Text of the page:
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November 28, 2003


• A couple walked into the offices of the Forward and told the following story: The young couple had fought, and, in the heat of it all, the husband shouted that he wanted a divorce. The wife agreed. So they went to the nearest synagogue, Tiferes Yisroel on Allen Street, to find a rabbi and get a get. When they arrived in the office of Rabbi Yosef Lats, they told him they wanted a divorce. But as they waited, they began to regret their decision. The husband gave the rabbi $2 and told him to stop writing the document. The rabbi said it was too late and that the divorce would cost $5. If they wanted him to remarry them, it would cost another $5. The Forward would like to warn Lats and other rabbis who try to make a buck off of other people’s troubles that this kind of funny business could land them in deep trouble.


• In order for both his father and father-in-law to conclude that he was not a complete shlimazl, cartoonist Rube Goldberg had to present them with his contract showing that he was being paid $50,000 a year for his craft. Goldberg, one of the best-known and successful cartoonists, has built his career on creating bizarre and impossible inventions in his cartoons. Goldberg always wanted to be an artist, but his father was opposed to it and convinced him to become an engineer. Despite earning his degree, Goldberg was never interested in the field. While in school, he spent most of his time drawing cartoons for the college paper. Nonetheless, it is obvious that his cartoon inventions betray a strong influence of his engineering background.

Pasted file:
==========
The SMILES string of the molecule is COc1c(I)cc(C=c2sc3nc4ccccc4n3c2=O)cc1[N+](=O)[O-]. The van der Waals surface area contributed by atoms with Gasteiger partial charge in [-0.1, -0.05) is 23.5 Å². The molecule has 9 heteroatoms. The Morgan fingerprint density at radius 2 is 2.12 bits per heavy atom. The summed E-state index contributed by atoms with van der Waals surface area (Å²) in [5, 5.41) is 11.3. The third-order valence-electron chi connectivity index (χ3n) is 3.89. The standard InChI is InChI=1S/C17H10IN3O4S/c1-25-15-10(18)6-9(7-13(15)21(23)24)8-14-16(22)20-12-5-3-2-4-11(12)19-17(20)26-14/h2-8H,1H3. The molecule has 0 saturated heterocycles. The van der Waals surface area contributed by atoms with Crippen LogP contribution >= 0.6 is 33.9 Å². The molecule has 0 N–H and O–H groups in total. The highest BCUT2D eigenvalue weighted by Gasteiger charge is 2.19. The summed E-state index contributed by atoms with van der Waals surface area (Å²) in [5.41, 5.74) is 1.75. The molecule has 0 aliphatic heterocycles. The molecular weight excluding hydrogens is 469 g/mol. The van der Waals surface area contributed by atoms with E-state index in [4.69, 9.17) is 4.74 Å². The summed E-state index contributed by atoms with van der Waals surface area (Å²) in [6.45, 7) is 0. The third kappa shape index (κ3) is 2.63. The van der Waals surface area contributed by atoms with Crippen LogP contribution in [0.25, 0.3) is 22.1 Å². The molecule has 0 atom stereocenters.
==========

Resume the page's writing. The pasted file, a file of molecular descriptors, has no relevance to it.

• Who would have thought that one of today’s most popular wrestlers was once a yeshiva bokher who studied with such talmudic luminaries as the Hazon Ish? Rafael Halperin, the currently undefeated Israeli wrestler, paid a visit to the Forward. In a juicy Yiddish peppered with talmudic anecdotes, the Vienna-born, Bnei Brak-raised Halperin told how his father was a man of principle who believed that one must learn to make a living and not sit around all day in a yeshiva. All of the Halperin brothers became businessmen, and young Rafael became an expert in the diamond business. But one day about six years ago, after seeing a weightlifting magazine, Halperin became interested in physical culture and began to work out. His yeshiva friends made fun of him, but he pressed on. Inclined toward business, Halperin opened a gym in Jerusalem, which eventually grew to a chain of 53 gyms throughout the Jewish state. His bodybuilding paid off; in 1950 he was named “Mr. Israel.” An American wrestling promoter who was visiting Israel suggested that Halperin come to the United States and become a wrestler, which he did. Since then, he has become successful, though he won’t wrestle on Friday nights, when most of the matches take place.

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